It’s been about eight weeks since the Lenovo X1 Carbon arrived. During that time I’ve made three business trips. So I’ve accumulated some experience with the X1 Carbon (hereafter just X1C) both at home and on the road.
The day or two after I placed the order for the X1C I came down with a significant case of buyers remorse. I paid around $1700 for the device, which is without question a lot of money. I had thought that perhaps I was being unduly irresponsible, even for me.
Looking around for both the best price and a specific configuration (i5 CPU, 8 GB memory, 256 GB SSD, Windows 7 Pro) I had placed the order with a dealer on E-bay. I reached out to the dealer to cancel the order but was told that was not possible. The order had been sent onward to Lenovo, who were already about to ship the system.
The initial shipping projections has put delivery at three weeks from the order. In actuality, it was delivered in just over one week. I doubt that would have been possible had I actually required the system that quickly.
The excitement caused by the arrival of the X1 Carbon cast aside the last of my concern about the wisdom of its purchase. It’s a lovely machine. There are several nice video reviews of the X1 Carbon, if you’re interested in such things. While I don’t intend to do a lengthy review, I will share some of the highlights of the first weeks of its use.
The X1 Carbon is physically very nice. The carbon fiber case is quite rigid. It’s feels solid despite weighing in at just under 3 pounds.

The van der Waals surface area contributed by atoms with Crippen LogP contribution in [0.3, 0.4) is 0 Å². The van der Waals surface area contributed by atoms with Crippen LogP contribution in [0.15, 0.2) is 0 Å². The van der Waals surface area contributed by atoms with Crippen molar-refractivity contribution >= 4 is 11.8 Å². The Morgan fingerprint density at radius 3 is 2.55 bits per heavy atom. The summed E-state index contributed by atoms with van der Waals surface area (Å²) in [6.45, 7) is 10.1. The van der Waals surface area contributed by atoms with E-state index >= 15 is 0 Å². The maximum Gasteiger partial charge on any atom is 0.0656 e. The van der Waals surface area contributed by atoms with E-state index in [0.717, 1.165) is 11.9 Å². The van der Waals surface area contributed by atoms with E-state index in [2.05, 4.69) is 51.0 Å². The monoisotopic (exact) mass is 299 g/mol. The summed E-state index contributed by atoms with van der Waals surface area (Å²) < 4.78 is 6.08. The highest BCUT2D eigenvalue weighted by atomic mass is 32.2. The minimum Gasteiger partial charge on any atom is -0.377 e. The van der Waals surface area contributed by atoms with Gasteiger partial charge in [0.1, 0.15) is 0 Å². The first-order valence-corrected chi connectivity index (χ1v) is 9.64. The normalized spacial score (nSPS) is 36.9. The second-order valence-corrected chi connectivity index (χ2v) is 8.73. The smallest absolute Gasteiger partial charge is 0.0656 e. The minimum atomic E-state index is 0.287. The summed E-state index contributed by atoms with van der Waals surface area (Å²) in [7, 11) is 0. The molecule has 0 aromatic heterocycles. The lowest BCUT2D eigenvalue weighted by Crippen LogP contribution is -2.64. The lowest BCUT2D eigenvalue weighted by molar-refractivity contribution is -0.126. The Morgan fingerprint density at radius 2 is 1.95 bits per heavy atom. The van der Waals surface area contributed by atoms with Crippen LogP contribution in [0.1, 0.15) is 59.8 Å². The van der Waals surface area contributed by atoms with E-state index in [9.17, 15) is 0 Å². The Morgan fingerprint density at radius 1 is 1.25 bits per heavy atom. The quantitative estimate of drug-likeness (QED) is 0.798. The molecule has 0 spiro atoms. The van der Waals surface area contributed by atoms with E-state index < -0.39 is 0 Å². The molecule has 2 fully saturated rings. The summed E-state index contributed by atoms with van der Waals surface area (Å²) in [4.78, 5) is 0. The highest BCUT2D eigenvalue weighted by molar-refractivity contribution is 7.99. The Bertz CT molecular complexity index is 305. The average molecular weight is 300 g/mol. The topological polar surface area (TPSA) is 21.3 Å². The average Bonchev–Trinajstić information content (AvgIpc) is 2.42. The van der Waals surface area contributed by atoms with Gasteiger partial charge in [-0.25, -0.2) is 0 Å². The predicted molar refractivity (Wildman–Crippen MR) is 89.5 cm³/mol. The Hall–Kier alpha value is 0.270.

The keyboard is pleasant to use. It’s my first experience with a full-sized “chicklet” keyboard. The HP Mini 5102 has a similar keyboard, but at 94% of full size it was nowhere near as nice as a daily drive.
About my only complaint about the keyboard stems from a minor change in the key layout. On every other computer that I have the left Control key is the outside most key on the keyboard.
On the X1C it’s the second key from the left. The outer most key being the function key. This difference in keyboard layout has wrought havoc with my cut, paste & copy habit. I suppose that over time I’ll become accustomed to the different keyboard layout.
The backlit keyboard is a real treat. I’ve not had such a convenience before. It’s something that I’ve longed for as it makes typing in a dimly lit room much easier.
I do find it odd that the keyboard backlight is manually controlled. Given the ubiquity of ambient light sensors in smart phones I would have thought that the keyboard backlight could be automated in such a laptop.
The LCD display is pretty good. It’s LED lit, so quite bright and uniform. The display resolution, 1600 x 900 pixels is an improvement over the 1376 x 1024 pixel display of the HP netbook. It’s nowhere near the source of eyestrain presented by my old laptop, which has a 15.4” display at 1920 x 1080 pixels.
Some in the Lenovo customer forums have complained about the “screen door effect” presented by the display. This is an artifact of the LCD panel and would not be present in an IPS display. I admit that I can see what they describe, but it simply doesn’t bother me.
The X1C has a display port which I used on my most recent business trip. I brought an inexpensive mini-display-port-to-HDMI cable so that I could connect the X1C to the HDTV in my hotel room. This allowed me to watch some TED talks on the 40” HDTV instead of the laptop display.